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Cytoskeletal and Actin-Based Polymerization Motors and Their Role in Minimal Cell Design.
Adv Biosyst. 2019 06; 3(6):e1800311.AB

Abstract

Life implies motion. In cells, protein-based active molecular machines drive cell locomotion and intracellular transport, control cell shape, segregate genetic material, and split a cell in two parts. Key players among molecular machines driving these various cell functions are the cytoskeleton and motor proteins that convert chemical bound energy into mechanical work. Findings over the last decades in the field of in vitro reconstitutions of cytoskeletal and motor proteins have elucidated mechanistic details of these active protein systems. For example, a complex spatial and temporal interplay between the cytoskeleton and motor proteins is responsible for the translation of chemically bound energy into (directed) movement and force generation, which eventually governs the emergence of complex cellular functions. Understanding these mechanisms and the design principles of the cytoskeleton and motor proteins builds the basis for mimicking fundamental life processes. Here, a brief overview of actin, prokaryotic actin analogs, and motor proteins and their potential role in the design of a minimal cell from the bottom-up is provided.

Authors+Show Affiliations

Department of Systems and Synthetic Microbiology, Max Planck Institute for Terrestrial Microbiology & LOEWE Center for Synthetic Microbiology (Synmikro), D-35043, Marburg, Germany.Department of Cellular and Molecular Biophysics, Max Planck Institute of Biochemistry , Am Klopferspitz 18, D-82152, Martinsried, Germany.Department of Cellular and Molecular Biophysics, Max Planck Institute of Biochemistry , Am Klopferspitz 18, D-82152, Martinsried, Germany.

Pub Type(s)

Journal Article
Review
Research Support, Non-U.S. Gov't

Language

eng

PubMed ID

32648711

Citation

Hürtgen, Daniel, et al. "Cytoskeletal and Actin-Based Polymerization Motors and Their Role in Minimal Cell Design." Advanced Biosystems, vol. 3, no. 6, 2019, pp. e1800311.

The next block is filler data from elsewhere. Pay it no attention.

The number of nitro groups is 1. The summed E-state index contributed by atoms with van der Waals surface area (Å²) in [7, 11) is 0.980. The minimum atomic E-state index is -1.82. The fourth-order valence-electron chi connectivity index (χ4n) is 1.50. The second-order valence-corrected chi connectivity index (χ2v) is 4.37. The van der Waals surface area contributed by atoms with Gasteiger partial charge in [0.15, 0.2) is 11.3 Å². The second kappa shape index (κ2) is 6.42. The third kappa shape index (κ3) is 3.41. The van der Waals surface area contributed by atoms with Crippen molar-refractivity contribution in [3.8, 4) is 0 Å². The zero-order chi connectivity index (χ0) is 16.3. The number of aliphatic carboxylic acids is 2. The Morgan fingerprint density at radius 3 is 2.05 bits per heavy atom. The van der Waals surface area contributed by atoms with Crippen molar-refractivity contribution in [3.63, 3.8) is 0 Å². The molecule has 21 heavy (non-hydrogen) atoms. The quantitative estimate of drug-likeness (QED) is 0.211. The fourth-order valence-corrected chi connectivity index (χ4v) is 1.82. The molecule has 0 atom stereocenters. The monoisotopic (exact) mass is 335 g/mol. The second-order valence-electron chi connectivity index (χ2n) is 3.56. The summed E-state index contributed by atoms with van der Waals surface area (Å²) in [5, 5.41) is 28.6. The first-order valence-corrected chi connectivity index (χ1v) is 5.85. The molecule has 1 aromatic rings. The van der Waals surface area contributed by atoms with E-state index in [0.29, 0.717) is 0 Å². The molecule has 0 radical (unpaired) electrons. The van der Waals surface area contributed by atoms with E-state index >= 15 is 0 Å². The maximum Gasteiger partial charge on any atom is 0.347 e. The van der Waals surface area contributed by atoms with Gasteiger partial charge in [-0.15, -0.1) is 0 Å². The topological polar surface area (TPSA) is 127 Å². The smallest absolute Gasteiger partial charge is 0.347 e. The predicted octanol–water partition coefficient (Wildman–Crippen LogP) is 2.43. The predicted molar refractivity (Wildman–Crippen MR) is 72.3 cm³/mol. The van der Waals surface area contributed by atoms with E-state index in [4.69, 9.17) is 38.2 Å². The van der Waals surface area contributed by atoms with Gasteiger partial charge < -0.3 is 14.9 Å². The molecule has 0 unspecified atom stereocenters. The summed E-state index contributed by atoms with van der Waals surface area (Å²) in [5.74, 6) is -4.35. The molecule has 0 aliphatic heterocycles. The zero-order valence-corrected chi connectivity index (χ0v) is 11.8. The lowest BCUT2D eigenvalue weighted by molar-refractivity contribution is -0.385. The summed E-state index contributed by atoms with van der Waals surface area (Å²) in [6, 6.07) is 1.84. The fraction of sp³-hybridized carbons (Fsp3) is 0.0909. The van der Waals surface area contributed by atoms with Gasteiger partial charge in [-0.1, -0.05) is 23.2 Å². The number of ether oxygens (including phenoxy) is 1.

Hürtgen D, Vogel SK, Schwille P. Cytoskeletal and Actin-Based Polymerization Motors and Their Role in Minimal Cell Design. Adv Biosyst. 2019;3(6):e1800311.
Hürtgen, D., Vogel, S. K., & Schwille, P. (2019). Cytoskeletal and Actin-Based Polymerization Motors and Their Role in Minimal Cell Design. Advanced Biosystems, 3(6), e1800311. https://doi.org/10.1002/adbi.201800311
Hürtgen D, Vogel SK, Schwille P. Cytoskeletal and Actin-Based Polymerization Motors and Their Role in Minimal Cell Design. Adv Biosyst. 2019;3(6):e1800311. PubMed PMID: 32648711.
* Article titles in AMA citation format should be in sentence-case
TY - JOUR T1 - Cytoskeletal and Actin-Based Polymerization Motors and Their Role in Minimal Cell Design. AU - Hürtgen,Daniel, AU - Vogel,Sven Kenjiro, AU - Schwille,Petra, Y1 - 2019/04/01/ PY - 2018/11/21/received PY - 2019/02/28/revised PY - 2020/7/11/entrez PY - 2020/7/11/pubmed PY - 2020/7/11/medline KW - actin KW - cytoskeleton KW - in vitro reconstitution KW - minimal cell KW - molecular machines KW - molecular motors KW - synthetic biology SP - e1800311 EP - e1800311 JF - Advanced biosystems JO - Adv Biosyst VL - 3 IS - 6 N2 - Life implies motion. In cells, protein-based active molecular machines drive cell locomotion and intracellular transport, control cell shape, segregate genetic material, and split a cell in two parts. Key players among molecular machines driving these various cell functions are the cytoskeleton and motor proteins that convert chemical bound energy into mechanical work. Findings over the last decades in the field of in vitro reconstitutions of cytoskeletal and motor proteins have elucidated mechanistic details of these active protein systems. For example, a complex spatial and temporal interplay between the cytoskeleton and motor proteins is responsible for the translation of chemically bound energy into (directed) movement and force generation, which eventually governs the emergence of complex cellular functions. Understanding these mechanisms and the design principles of the cytoskeleton and motor proteins builds the basis for mimicking fundamental life processes. Here, a brief overview of actin, prokaryotic actin analogs, and motor proteins and their potential role in the design of a minimal cell from the bottom-up is provided. SN - 2366-7478 UR - https://www.unboundmedicine.com/medline/citation/32648711/Cytoskeletal_and_Actin-Based_Polymerization_Motors_and_Their_Role_in_Minimal_Cell_Design DB - PRIME DP - Unbound Medicine ER -
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